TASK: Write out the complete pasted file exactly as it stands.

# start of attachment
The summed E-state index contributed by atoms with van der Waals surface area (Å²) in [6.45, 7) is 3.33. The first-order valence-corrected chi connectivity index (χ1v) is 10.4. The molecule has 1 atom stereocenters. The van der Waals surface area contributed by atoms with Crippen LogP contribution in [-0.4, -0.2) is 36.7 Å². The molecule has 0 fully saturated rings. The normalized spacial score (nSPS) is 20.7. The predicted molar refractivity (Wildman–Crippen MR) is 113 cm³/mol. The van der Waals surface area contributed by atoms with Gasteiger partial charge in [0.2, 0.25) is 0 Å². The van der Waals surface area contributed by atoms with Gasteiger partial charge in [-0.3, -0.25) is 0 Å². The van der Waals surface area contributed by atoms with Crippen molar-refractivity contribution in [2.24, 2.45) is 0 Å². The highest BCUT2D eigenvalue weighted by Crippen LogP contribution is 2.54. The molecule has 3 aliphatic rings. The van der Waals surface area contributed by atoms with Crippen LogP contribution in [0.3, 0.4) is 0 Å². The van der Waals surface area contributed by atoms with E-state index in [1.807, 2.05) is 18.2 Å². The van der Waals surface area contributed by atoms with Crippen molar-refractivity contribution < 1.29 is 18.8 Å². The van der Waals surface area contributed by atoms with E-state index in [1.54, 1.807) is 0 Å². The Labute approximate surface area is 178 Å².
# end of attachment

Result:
The summed E-state index contributed by atoms with van der Waals surface area (Å²) in [6.45, 7) is 3.33. The first-order valence-corrected chi connectivity index (χ1v) is 10.4. The molecule has 1 atom stereocenters. The van der Waals surface area contributed by atoms with Crippen LogP contribution in [-0.4, -0.2) is 36.7 Å². The molecule has 0 fully saturated rings. The normalized spacial score (nSPS) is 20.7. The predicted molar refractivity (Wildman–Crippen MR) is 113 cm³/mol. The van der Waals surface area contributed by atoms with Gasteiger partial charge in [0.2, 0.25) is 0 Å². The van der Waals surface area contributed by atoms with Gasteiger partial charge in [-0.3, -0.25) is 0 Å². The van der Waals surface area contributed by atoms with Crippen molar-refractivity contribution in [2.24, 2.45) is 0 Å². The highest BCUT2D eigenvalue weighted by Crippen LogP contribution is 2.54. The molecule has 3 aliphatic rings. The van der Waals surface area contributed by atoms with Crippen LogP contribution in [0.3, 0.4) is 0 Å². The van der Waals surface area contributed by atoms with E-state index in [1.807, 2.05) is 18.2 Å². The van der Waals surface area contributed by atoms with Crippen molar-refractivity contribution < 1.29 is 18.8 Å². The van der Waals surface area contributed by atoms with E-state index in [1.54, 1.807) is 0 Å². The Labute approximate surface area is 178 Å².